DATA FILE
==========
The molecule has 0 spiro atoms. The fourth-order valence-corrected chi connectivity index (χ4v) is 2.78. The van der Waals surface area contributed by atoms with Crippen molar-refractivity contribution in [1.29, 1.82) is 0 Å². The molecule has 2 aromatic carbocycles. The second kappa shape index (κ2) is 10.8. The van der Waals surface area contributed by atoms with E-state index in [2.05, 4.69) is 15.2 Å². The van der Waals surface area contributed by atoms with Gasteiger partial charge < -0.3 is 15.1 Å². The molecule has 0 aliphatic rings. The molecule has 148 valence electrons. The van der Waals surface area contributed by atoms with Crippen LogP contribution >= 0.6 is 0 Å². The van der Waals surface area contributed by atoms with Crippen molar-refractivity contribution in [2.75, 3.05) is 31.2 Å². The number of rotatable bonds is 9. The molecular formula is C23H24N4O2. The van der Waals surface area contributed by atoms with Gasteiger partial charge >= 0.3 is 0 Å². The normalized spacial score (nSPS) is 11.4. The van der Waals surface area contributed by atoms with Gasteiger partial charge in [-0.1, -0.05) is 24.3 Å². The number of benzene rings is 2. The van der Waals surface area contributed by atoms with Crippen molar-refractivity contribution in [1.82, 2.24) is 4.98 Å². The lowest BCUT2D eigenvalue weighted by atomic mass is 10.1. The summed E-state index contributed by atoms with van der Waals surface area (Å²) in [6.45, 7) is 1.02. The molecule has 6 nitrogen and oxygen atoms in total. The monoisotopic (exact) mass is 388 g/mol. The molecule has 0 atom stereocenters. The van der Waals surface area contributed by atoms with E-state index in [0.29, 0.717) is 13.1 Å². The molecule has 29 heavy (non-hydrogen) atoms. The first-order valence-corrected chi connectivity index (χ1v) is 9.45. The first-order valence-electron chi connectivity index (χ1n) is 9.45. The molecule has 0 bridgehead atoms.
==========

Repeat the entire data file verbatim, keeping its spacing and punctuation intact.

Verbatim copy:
The molecule has 0 spiro atoms. The fourth-order valence-corrected chi connectivity index (χ4v) is 2.78. The van der Waals surface area contributed by atoms with Crippen molar-refractivity contribution in [1.29, 1.82) is 0 Å². The molecule has 2 aromatic carbocycles. The second kappa shape index (κ2) is 10.8. The van der Waals surface area contributed by atoms with E-state index in [2.05, 4.69) is 15.2 Å². The van der Waals surface area contributed by atoms with Gasteiger partial charge < -0.3 is 15.1 Å². The molecule has 0 aliphatic rings. The molecule has 148 valence electrons. The van der Waals surface area contributed by atoms with Crippen LogP contribution >= 0.6 is 0 Å². The van der Waals surface area contributed by atoms with Crippen molar-refractivity contribution in [2.75, 3.05) is 31.2 Å². The number of rotatable bonds is 9. The molecular formula is C23H24N4O2. The van der Waals surface area contributed by atoms with Gasteiger partial charge >= 0.3 is 0 Å². The normalized spacial score (nSPS) is 11.4. The van der Waals surface area contributed by atoms with Gasteiger partial charge in [-0.1, -0.05) is 24.3 Å². The number of benzene rings is 2. The van der Waals surface area contributed by atoms with Crippen molar-refractivity contribution in [1.82, 2.24) is 4.98 Å². The lowest BCUT2D eigenvalue weighted by atomic mass is 10.1. The summed E-state index contributed by atoms with van der Waals surface area (Å²) in [6.45, 7) is 1.02. The molecule has 6 nitrogen and oxygen atoms in total. The monoisotopic (exact) mass is 388 g/mol. The molecule has 0 atom stereocenters. The van der Waals surface area contributed by atoms with E-state index in [0.29, 0.717) is 13.1 Å². The molecule has 29 heavy (non-hydrogen) atoms. The first-order valence-corrected chi connectivity index (χ1v) is 9.45. The first-order valence-electron chi connectivity index (χ1n) is 9.45. The molecule has 0 bridgehead atoms.